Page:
Drishti Vohra gives art lovers a chance to harness their talent with a series of master classes. Six world-renowned artists are covered in hands-on sessions designed for both amateur and professional artists.
“I called it the masters series because I watch masters of art from all over the world,” she said. A trained and practicing artist, Vohra has exhibited in solo and group exhibitions in Kenya, Dubai and India. His art is influenced by natural landscapes, wildlife and figurative works.
Paint Like Van Gogh was the first in the series of masters, held last month and focused on the Dutch Post-Impressionist maestro, Vincent van Gogh, known for his impasto style, bold brushstrokes and his emotionally moving images.
“He is one of the most important masters of all time and his style is easy to teach to a beginner and someone who has some knowledge of the art,” Vohra said.
The two-hour sessions take place at Bookworm, Gigiri, Nairobi. The studio and library space she co-founded in 2021 is a converted shipping container. Classes are small, only six people per session, and I found a few children among the adults. Having previously taught both young people and adults, Vohra says it’s not difficult for her “to adapt my workshop to any level, whether people have experience or not”.
Prints of various paintings by Van Gogh were provided to the students so that they could select the image they wanted to paint. In the first part of the session, they learned the basics of painting such as mixing basic colors, drawing a composition and creating the background of the painting. In part two, they were shown how to bring more detail to their illustrations. Everyone must keep their works.
Vohra says she chose this direction so her students would feel comfortable trying out different styles. “Art is an investment event and if you learn, you better experiment and enjoy seeing where it takes you,” she said.
She prefers acrylic paints for her workshops because of their quick-drying properties and less toxic components, although, she says, that means working faster.
Born and raised in India, Vohra studied art in high school and holds a degree in commercial arts from Sophia Polytechnic in Mumbai. From her university years, she gave private art lessons to interested people on weekends, and it was thus that she discovered a latent love for teaching.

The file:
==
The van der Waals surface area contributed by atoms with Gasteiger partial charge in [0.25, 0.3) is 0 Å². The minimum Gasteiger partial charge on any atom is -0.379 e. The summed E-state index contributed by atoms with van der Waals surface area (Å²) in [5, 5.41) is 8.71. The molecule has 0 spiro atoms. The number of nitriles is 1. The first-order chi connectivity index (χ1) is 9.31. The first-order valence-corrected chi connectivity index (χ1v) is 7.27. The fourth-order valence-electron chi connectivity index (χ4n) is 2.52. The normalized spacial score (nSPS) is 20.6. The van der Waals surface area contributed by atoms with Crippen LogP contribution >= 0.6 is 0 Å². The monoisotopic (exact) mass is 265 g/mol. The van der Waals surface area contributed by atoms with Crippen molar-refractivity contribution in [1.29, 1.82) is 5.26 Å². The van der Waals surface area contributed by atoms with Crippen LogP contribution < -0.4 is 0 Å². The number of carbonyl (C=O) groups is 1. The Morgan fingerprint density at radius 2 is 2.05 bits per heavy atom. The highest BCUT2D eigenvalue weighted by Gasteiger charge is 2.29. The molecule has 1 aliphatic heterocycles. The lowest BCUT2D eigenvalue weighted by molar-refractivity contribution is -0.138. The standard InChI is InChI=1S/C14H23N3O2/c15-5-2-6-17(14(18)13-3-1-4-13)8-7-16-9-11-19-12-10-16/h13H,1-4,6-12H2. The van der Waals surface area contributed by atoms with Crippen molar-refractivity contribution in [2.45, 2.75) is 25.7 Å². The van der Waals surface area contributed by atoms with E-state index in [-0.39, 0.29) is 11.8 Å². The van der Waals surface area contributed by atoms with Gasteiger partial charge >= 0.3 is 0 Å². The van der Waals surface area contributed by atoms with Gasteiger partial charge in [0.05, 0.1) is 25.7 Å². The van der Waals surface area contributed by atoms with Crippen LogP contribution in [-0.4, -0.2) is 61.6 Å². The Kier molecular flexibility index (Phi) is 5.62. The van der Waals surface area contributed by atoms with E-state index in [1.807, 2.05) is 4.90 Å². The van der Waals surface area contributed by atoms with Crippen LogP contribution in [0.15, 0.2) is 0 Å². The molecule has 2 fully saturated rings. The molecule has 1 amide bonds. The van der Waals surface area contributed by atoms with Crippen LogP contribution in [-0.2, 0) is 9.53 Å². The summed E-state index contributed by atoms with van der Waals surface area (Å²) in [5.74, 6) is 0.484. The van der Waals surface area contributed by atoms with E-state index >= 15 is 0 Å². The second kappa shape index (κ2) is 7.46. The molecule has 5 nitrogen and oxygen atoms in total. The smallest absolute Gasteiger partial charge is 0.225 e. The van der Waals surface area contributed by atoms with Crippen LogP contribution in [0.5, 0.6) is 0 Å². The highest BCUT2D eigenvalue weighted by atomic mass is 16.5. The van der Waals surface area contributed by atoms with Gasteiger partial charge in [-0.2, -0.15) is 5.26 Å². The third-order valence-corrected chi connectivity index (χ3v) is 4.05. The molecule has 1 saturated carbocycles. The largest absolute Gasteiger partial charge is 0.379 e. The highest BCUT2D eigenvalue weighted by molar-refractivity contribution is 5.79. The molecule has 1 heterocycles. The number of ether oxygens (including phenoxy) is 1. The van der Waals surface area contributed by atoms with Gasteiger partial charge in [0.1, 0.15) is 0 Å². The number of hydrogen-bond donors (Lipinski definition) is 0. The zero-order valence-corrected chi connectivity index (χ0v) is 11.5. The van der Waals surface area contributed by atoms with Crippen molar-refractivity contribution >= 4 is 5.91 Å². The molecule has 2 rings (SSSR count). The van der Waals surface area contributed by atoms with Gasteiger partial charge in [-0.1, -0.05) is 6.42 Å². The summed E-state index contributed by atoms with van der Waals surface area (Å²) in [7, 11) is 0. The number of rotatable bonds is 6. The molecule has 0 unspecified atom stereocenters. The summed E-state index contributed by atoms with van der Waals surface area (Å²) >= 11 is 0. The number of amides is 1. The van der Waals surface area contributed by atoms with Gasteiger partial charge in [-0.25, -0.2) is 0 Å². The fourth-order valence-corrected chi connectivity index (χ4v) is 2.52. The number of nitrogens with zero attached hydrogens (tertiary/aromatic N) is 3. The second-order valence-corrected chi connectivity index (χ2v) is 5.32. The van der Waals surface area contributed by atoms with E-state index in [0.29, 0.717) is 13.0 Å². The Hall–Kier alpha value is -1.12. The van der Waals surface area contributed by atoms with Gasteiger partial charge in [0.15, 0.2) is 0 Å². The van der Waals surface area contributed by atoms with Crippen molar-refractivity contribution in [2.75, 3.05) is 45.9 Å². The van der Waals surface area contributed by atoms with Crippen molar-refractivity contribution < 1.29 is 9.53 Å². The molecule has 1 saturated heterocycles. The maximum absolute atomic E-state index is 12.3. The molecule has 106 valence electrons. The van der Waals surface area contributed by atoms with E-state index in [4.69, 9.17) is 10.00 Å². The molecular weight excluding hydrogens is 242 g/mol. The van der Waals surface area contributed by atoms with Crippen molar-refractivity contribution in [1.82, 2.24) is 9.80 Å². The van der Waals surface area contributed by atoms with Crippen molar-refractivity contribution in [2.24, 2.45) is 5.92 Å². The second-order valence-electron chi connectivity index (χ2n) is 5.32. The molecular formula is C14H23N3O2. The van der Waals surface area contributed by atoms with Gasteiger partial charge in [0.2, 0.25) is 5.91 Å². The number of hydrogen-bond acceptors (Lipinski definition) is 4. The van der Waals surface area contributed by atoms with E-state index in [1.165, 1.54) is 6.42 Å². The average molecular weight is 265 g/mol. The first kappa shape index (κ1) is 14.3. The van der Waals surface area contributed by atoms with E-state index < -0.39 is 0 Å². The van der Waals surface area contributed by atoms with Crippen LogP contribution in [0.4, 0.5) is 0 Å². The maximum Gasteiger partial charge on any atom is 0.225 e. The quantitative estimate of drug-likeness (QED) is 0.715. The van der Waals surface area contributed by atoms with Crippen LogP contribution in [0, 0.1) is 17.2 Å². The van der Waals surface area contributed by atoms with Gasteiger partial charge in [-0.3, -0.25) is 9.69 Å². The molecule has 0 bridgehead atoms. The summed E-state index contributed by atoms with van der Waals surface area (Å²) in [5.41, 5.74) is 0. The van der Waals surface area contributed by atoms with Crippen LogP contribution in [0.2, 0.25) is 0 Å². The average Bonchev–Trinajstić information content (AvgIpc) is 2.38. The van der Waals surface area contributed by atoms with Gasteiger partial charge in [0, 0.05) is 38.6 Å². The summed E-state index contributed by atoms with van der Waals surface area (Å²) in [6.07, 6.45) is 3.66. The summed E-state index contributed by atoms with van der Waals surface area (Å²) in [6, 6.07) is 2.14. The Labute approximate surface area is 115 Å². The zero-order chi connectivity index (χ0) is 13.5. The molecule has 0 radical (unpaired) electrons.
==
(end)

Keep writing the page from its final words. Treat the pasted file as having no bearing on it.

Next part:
After working in the advertising industry for a few years, Vohra became an art teacher at the American School of Bombay.
“I’ve always loved children, but teaching wasn’t something I expected to do full time because I don’t have a teaching degree,” Vohra says, adding that “but I realized that it inspired me to see children working on their artistic ideas.”
She was also drawn to the American way of teaching art which she believed gave learners more freedom to create.
“I think my studio is also a place where people can come and explore and see how different artists create their work.”
Vohra moved to Nairobi in 2015 with her Kenyan-born husband and continued to paint throughout.
Recently, she decided to go back to teaching because she feels people are looking to do things they once loved and never had the opportunity to pursue. “I feel that art is one of those subjects that is never fully considered in many schools. And as a practicing artist, the class is a way for people to connect with someone who actually lives from art and can teach them.
For the March workshops, she will focus on geometric shapes and patterns in art using mixed media. The masters chosen for these sessions are Wassily Kandinsky from Russia (1866-1944) and Sayed Haider Raza from India (1922-2016). Another style that Vohra might explore in the future is the art of pointillism.
“I want people to try different techniques, develop their skills and see what they do well,” she says. After the workshops, individuals will have the opportunity to further develop their talent if they wish. “Instead of simply copying a masterpiece, a student can create whatever they want and in the style they like.”